The 9-year-old boy fatally stabbed in a Michigan playground on Monday spent his dying breaths telling his brother he loved him and re-assuring him that the shocking attack wasn’t his fault, a family member has revealed.
Michael ‘Connor’ Verkerke was playing with two of his brothers and another boy Jamarion Lawhorn, 12, who pulled out a knife and repeatedly stabbed Connor.
The boy’s great-uncle Jim Stearns told MLive that the horrific incident had left the family ‘absolutely numb’.
He said Connor had told his brother: ‘If anything happens to me, it’s not your fault. I’ll always love you,’ as the boy had rushed his dying brother back to their parent’s house in Kentwood.
‘Their top priority right now is the mental health of their three remaining children,’ Stearns said of the devastated Verkerke family.
A candlelight vigil was held on Wednesday night at Pinebrook Village Mobile Home Park, the site of Monday’s deadly attack. About 100 people gathered to celebrate Connor’s memory.
Children and adults both laughed and cried during the vigil, reports MLive before Stearns, who is the uncle of Connor’s mom, spoke to the crowd and everyone joined in to sing Jesus Loves Me.
Community members honored Connor’s memory with teddy bears, passed out by vigil organizers, placed next to a cross on the side of the playground.
Stearns said the incident has ‘terrorized’ the park for kids–in particular, two of Connor’s brothers who were with him when the attack occurred. ‘They’re afraid,’ he said.
The Verkerke family were also concerned about the Jamarion Lawhorn’s family.
‘Even though we’re dealing with a different type of pain, they’ll be dealing with a similar pain every day for the rest of their lives. That’s not to be taken lightly,’ said Stearns.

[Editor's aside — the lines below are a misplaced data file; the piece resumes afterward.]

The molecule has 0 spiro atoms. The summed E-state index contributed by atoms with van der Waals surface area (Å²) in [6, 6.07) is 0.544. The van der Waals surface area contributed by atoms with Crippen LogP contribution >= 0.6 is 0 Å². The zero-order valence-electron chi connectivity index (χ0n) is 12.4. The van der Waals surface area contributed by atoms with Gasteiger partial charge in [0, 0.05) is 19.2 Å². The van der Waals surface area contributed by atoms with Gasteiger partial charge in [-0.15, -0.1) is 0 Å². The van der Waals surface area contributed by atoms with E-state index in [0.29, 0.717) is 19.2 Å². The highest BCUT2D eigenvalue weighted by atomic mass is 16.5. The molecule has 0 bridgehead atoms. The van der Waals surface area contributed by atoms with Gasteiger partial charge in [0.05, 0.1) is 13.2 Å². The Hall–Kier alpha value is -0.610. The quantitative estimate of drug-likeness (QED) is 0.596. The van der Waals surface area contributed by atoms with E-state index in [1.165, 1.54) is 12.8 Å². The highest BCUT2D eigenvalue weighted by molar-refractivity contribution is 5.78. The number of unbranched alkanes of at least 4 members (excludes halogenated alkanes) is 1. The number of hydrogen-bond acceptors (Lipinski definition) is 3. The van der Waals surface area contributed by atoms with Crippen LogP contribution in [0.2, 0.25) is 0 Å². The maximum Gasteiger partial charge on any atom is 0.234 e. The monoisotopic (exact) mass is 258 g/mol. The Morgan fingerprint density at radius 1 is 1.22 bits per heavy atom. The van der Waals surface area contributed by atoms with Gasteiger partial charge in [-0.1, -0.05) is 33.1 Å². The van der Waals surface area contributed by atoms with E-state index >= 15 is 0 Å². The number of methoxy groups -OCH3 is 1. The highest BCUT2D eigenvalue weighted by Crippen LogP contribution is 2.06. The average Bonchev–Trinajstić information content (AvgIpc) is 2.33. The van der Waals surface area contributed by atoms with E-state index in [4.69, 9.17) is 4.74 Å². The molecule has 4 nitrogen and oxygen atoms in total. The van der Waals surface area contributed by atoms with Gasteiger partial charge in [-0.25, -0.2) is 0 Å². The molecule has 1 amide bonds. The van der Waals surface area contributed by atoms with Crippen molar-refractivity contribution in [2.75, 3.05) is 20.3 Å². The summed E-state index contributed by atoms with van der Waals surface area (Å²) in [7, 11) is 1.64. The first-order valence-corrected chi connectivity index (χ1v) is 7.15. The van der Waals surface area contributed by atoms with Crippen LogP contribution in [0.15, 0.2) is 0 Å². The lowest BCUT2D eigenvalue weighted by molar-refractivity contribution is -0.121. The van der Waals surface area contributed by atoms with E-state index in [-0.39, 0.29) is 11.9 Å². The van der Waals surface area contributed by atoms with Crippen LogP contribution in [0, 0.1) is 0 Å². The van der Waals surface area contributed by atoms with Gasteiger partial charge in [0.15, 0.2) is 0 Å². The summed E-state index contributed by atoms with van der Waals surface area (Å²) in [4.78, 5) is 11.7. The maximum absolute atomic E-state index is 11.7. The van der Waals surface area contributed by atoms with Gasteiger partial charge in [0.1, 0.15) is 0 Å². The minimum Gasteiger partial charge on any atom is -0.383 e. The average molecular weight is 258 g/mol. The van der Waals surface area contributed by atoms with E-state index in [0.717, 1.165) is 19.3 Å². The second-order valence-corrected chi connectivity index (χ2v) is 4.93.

The community has some together to help Conner’s mom pay for his funeral. A Go Fund Me page set up yesterday has already raised more than $13,000 from 321 people.
The Grand Rapids Press reports that Jamarion sobbed and trembled as he appeared in court on Tuesday to face murder charges. Even the prosecutor, who has opted to try him in juvenile court as an adult, remarked that he looked ‘tiny’ and younger than his age.
His mother appeared in court with him and wiped away his tears and rubbed his back to comfort him.
Jamarion’s lawyer entered a ‘not guilty’ plea and asked that the boy undergo a psychological examination to determine if he is fit to stand trial.
The 12-year-old did, however, tell a judge that he understood the charges against him.
Under Michigan law, Jamarion could be given a ‘blended’ sentence if he is convicted, which would keep him in a juvenile detention facility until he is 21. After that, a judge would determine whether he should be released or sent to adult prison.
Police say that Jamarion’s attack on Conner was unprovoked and inexplicable. He didn’t know Conner before the attack and had joined the 9-year-old and two friends on the playground.
Suddenly, he pulled a knife out of the sand and stabbed Conner multiple times in the back, authorities say. Police aren’t saying where Jamarion got the weapon.
Conner ran to his home nearby and collapsed on the porch. He was taken to the hospital in critical condition and died hours later.
Authorities say Jamarion is the youngest child ever charged with murder in Kent County–and one of the youngest in the state of Michigan. An 11-year-old boy was convicted of killing his mother’s boyfriend in 1997 in Pontiac, Michigan.
Witness Glen Stacy told the Press he was doing yard work when Jamarion approached him and asked to borrow his cell phone. Mr Stacy said he assumed the child was calling him mother. Instead the 12-year-old called cops and admitted to a brutal crime.
Mr Stacy says the boy told police: ‘I want to die. I don’t want to be on this earth anymore. Please pick me up.’
He says Jamarion told him that he lashed out because he had ‘taken many pills’ and nobody loved him.
The 12-year-old was eerily calm and patiently waited for police, Mr Stacy told the Press.
He only became animated when police finally arrived–and didn’t immediately arrest him. Mr Stacy said the first emergency personnel went to the playground to help the victim. This upset the boy.
‘Hello. I’m right here. You’re going the wrong way,’ Jamarion shouted as officers arrived.
When police did finally come for him, he walked toward the cops with his hands out in front of him–showing he wanted to be handcuffed.